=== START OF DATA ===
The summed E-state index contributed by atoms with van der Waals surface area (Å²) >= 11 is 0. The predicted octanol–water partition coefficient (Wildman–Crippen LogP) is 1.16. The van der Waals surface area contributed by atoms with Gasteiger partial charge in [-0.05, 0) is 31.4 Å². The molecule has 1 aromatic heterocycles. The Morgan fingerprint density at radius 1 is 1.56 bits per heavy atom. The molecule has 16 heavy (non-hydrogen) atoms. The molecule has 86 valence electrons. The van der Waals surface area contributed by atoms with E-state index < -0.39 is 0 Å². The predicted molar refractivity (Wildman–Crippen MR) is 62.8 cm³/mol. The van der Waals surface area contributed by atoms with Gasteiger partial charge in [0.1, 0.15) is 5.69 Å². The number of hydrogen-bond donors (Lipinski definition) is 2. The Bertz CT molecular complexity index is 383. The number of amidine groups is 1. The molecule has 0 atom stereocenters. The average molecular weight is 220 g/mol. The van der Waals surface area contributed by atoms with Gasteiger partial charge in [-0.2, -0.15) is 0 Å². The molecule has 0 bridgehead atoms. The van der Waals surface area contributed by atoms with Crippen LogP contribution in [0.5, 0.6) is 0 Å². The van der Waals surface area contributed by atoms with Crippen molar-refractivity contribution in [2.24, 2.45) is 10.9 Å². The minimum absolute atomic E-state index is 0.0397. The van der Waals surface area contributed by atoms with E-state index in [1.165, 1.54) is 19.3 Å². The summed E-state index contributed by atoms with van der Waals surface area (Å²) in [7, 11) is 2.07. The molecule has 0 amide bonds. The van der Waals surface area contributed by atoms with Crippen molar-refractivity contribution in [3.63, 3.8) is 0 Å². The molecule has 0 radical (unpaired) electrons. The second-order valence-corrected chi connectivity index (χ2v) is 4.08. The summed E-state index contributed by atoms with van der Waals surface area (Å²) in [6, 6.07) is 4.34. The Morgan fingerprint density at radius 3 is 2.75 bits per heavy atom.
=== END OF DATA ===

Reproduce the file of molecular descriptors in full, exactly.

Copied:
The summed E-state index contributed by atoms with van der Waals surface area (Å²) >= 11 is 0. The predicted octanol–water partition coefficient (Wildman–Crippen LogP) is 1.16. The van der Waals surface area contributed by atoms with Gasteiger partial charge in [-0.05, 0) is 31.4 Å². The molecule has 1 aromatic heterocycles. The Morgan fingerprint density at radius 1 is 1.56 bits per heavy atom. The molecule has 16 heavy (non-hydrogen) atoms. The molecule has 86 valence electrons. The van der Waals surface area contributed by atoms with E-state index < -0.39 is 0 Å². The predicted molar refractivity (Wildman–Crippen MR) is 62.8 cm³/mol. The van der Waals surface area contributed by atoms with Gasteiger partial charge in [0.1, 0.15) is 5.69 Å². The number of hydrogen-bond donors (Lipinski definition) is 2. The Bertz CT molecular complexity index is 383. The number of amidine groups is 1. The molecule has 0 atom stereocenters. The average molecular weight is 220 g/mol. The van der Waals surface area contributed by atoms with Gasteiger partial charge in [-0.2, -0.15) is 0 Å². The molecule has 0 bridgehead atoms. The van der Waals surface area contributed by atoms with Crippen LogP contribution in [0.5, 0.6) is 0 Å². The van der Waals surface area contributed by atoms with Crippen molar-refractivity contribution in [2.24, 2.45) is 10.9 Å². The minimum absolute atomic E-state index is 0.0397. The van der Waals surface area contributed by atoms with E-state index in [1.165, 1.54) is 19.3 Å². The summed E-state index contributed by atoms with van der Waals surface area (Å²) in [7, 11) is 2.07. The molecule has 0 amide bonds. The van der Waals surface area contributed by atoms with Crippen molar-refractivity contribution in [3.63, 3.8) is 0 Å². The molecule has 0 radical (unpaired) electrons. The second-order valence-corrected chi connectivity index (χ2v) is 4.08. The summed E-state index contributed by atoms with van der Waals surface area (Å²) in [6, 6.07) is 4.34. The Morgan fingerprint density at radius 3 is 2.75 bits per heavy atom.